Wise consumption and using mechanisms to store rainwater, and others suggested by the Environmental Protection Agency's WaterSense program, reduce the disproportionate use of water. (Archivo)

The interruptions in water service to 8,000 customers in Río Grande and other towns since June 13, and rationing for 180,000 customers of the Aqueducts and Sewers Authority in the metropolitan area, demand the immediate wise use of this resource, with a limited supply in Puerto Rico due to recurrent system deficiencies, significant consumption levels, low rain levels, and high temperatures.

However, promoting adequate storage, treatment, and supply of water must be a priority in PRASA´s infrastructure improvement agenda. And this becomes urgent as soap and water are essential to control the spread of the COVID-19. It is astonishing that on an island with abundant rainfall, water is inexcusably draining away due to the delay and inaction of the Authority in fulfilling its duties.

Two years and nine months after the impact of Hurricane María, efforts to improve the reservoirs are moving slowly. In the short term, there are no signs of dredging projects, which are essential to avoid rationing periods like the one scheduled to start this Friday for those in the line of the Carraízo reservoir, which level is near the critical point of 37.20 meters.

After the 2017 hurricane, experts estimated that the average sedimentation of the reservoirs rose to 20 percent. However, Carraízo, which is largely essential for the water supply in the metropolitan area, lost up to 45 percent of its storage capacity. The island had record rainfall levels in January and February. But the limited capacity of the reservoirs exposes significant portions of the population to service interruptions amid the COVID-19 pandemic. Water is vital for preventive cleaning to fight this potentially lethal disease.

The Federal Emergency Management Agency plans to soon approve millions in funds for the dredging of Carraízo, La Plata, and Caonillas, according to the PRASA. But the availability of resources will not translate into the immediate improvement of those reservoirs.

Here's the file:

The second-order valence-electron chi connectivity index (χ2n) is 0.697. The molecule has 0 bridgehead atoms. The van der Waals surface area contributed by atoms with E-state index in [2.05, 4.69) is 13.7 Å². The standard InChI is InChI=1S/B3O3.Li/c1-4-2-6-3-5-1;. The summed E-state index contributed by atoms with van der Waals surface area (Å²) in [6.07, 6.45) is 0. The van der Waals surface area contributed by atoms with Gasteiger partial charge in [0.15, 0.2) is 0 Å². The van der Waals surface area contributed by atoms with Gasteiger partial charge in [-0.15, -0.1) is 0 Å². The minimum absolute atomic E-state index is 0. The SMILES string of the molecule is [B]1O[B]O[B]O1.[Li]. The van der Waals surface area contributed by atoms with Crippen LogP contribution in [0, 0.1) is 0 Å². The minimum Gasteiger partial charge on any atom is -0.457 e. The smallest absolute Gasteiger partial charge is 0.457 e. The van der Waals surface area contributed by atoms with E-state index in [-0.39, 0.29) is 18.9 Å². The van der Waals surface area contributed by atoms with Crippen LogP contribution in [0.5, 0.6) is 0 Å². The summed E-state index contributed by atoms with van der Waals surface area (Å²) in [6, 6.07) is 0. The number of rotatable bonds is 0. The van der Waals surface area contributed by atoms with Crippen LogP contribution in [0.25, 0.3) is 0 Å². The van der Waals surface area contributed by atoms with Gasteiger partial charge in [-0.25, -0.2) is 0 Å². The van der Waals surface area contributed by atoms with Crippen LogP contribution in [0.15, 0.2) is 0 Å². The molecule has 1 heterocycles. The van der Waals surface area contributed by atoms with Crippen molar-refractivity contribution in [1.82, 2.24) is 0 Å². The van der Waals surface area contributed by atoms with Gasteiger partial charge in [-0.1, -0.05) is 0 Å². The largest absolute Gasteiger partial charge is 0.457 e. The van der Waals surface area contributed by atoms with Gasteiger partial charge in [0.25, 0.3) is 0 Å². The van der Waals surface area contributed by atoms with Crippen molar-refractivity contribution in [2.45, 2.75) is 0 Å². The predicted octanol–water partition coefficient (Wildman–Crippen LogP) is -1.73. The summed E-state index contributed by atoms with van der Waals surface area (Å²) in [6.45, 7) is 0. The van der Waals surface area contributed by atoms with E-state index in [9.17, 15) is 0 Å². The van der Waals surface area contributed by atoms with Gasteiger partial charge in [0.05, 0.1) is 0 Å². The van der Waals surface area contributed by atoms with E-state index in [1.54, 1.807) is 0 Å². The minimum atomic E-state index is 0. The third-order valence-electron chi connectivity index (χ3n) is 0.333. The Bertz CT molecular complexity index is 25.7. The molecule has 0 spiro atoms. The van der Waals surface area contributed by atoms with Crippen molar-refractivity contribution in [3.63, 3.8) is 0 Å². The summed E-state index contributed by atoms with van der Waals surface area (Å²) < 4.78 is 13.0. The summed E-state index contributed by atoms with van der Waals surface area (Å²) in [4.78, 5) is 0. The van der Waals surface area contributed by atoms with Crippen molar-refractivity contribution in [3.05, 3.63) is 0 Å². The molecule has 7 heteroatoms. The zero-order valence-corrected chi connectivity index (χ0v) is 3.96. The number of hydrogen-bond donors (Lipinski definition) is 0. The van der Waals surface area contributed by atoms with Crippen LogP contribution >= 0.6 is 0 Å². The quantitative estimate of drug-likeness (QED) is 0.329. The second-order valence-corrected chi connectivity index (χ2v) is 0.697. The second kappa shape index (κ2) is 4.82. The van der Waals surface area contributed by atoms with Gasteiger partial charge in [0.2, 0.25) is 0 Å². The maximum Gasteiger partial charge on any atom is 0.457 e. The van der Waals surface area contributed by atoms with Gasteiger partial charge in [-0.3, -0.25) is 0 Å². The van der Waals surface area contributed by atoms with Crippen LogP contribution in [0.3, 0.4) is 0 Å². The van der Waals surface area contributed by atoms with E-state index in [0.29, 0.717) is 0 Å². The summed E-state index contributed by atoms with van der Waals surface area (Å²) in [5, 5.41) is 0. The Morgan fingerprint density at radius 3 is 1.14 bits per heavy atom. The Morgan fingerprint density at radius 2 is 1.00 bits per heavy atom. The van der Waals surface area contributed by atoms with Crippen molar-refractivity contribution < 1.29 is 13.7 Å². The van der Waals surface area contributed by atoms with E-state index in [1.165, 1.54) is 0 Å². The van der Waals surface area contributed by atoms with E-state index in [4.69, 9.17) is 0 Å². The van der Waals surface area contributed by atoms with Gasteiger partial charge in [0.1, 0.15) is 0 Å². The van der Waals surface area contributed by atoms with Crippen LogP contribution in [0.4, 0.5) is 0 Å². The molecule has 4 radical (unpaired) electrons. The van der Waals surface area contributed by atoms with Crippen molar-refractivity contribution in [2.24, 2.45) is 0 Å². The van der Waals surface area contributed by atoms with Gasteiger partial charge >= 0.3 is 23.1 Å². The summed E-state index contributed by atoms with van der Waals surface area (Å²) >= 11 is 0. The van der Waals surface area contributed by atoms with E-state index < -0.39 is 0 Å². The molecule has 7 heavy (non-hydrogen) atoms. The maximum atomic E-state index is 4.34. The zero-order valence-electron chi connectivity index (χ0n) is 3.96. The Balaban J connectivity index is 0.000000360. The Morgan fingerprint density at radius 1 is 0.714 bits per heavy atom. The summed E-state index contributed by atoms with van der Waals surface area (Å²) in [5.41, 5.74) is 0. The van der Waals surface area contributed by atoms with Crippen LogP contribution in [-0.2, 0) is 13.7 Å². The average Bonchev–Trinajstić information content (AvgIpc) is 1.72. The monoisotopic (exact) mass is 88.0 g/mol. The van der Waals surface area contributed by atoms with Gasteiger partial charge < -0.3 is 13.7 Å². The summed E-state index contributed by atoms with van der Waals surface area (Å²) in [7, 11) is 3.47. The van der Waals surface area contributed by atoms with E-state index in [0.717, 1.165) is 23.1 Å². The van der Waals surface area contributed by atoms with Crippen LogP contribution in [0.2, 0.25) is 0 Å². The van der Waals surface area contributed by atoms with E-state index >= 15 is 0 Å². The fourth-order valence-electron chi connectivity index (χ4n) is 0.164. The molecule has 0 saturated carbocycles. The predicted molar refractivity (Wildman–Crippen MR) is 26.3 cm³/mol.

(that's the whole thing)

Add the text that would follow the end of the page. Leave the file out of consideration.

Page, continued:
Therefore, it will be crucial that state and federal authorities swiftly complete the phases that affect the start of sediment removal seeking to restore these lakes. These reservoirs supply water to the island´s most densely populated region. Two of these reservoirs are near San Juan, and the third, in Utuado, supplies the Superaqueduct supplying the northern region and complementing the demand of the metropolitan area.

Dredging processes involve completing a bidding process in which specialized companies present their service proposals to the government. Once the bidding that awards the contract is completed, the process needs permits such as the approval by the Corps of Engineers authorizations and validations of an environmental impact statement. These procedures must be expedited to get the works underway as soon as possible.

Protecting the water supply is also a citizens´ responsibility. Wise consumption and using mechanisms to store rainwater, and others suggested by the Environmental Protection Agency's WaterSense program, reduce the disproportionate use of water.

At the same time, the government's part cannot be postponed and this includes comprehensive repair and replacing deficient lines that cause the loss of up to 60 percent of daily production, as PRASA acknowledged before the Oversight Board.

The main routes to stabilize water storage and supply in Puerto Rico have been already mapped out and include advancing projects to rehabilitate reservoirs, reforest basins where cyclones have removed millions of trees, and encouraging efficient domestic and industrial water use. The integration of all the initiatives should lay the ground for an island with safer supplies and without a frequent tendency to ration this vital element.


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